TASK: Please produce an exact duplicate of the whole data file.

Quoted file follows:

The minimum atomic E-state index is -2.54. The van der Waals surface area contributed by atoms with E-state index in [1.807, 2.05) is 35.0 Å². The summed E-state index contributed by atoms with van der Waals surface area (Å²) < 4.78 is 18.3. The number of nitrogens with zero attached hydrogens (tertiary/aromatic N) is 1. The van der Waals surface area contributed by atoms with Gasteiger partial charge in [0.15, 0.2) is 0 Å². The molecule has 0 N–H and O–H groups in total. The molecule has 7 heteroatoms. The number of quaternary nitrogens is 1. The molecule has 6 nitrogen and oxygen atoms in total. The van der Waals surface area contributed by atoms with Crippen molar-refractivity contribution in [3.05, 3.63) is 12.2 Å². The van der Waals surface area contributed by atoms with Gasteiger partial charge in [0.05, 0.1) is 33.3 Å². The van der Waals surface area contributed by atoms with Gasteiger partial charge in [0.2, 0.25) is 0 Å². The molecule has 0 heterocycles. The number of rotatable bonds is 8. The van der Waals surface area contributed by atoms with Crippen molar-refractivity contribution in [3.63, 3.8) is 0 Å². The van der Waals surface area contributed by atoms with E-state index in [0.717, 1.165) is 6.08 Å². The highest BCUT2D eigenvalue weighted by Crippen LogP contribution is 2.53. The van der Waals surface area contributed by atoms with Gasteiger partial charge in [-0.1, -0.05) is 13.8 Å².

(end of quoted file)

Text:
The minimum atomic E-state index is -2.54. The van der Waals surface area contributed by atoms with E-state index in [1.807, 2.05) is 35.0 Å². The summed E-state index contributed by atoms with van der Waals surface area (Å²) < 4.78 is 18.3. The number of nitrogens with zero attached hydrogens (tertiary/aromatic N) is 1. The van der Waals surface area contributed by atoms with Gasteiger partial charge in [0.15, 0.2) is 0 Å². The molecule has 0 N–H and O–H groups in total. The molecule has 7 heteroatoms. The number of quaternary nitrogens is 1. The molecule has 6 nitrogen and oxygen atoms in total. The van der Waals surface area contributed by atoms with Crippen molar-refractivity contribution in [3.05, 3.63) is 12.2 Å². The van der Waals surface area contributed by atoms with Gasteiger partial charge in [0.05, 0.1) is 33.3 Å². The van der Waals surface area contributed by atoms with Gasteiger partial charge in [0.2, 0.25) is 0 Å². The molecule has 0 heterocycles. The number of rotatable bonds is 8. The van der Waals surface area contributed by atoms with Crippen molar-refractivity contribution in [3.63, 3.8) is 0 Å². The van der Waals surface area contributed by atoms with E-state index in [0.717, 1.165) is 6.08 Å². The highest BCUT2D eigenvalue weighted by Crippen LogP contribution is 2.53. The van der Waals surface area contributed by atoms with Gasteiger partial charge in [-0.1, -0.05) is 13.8 Å².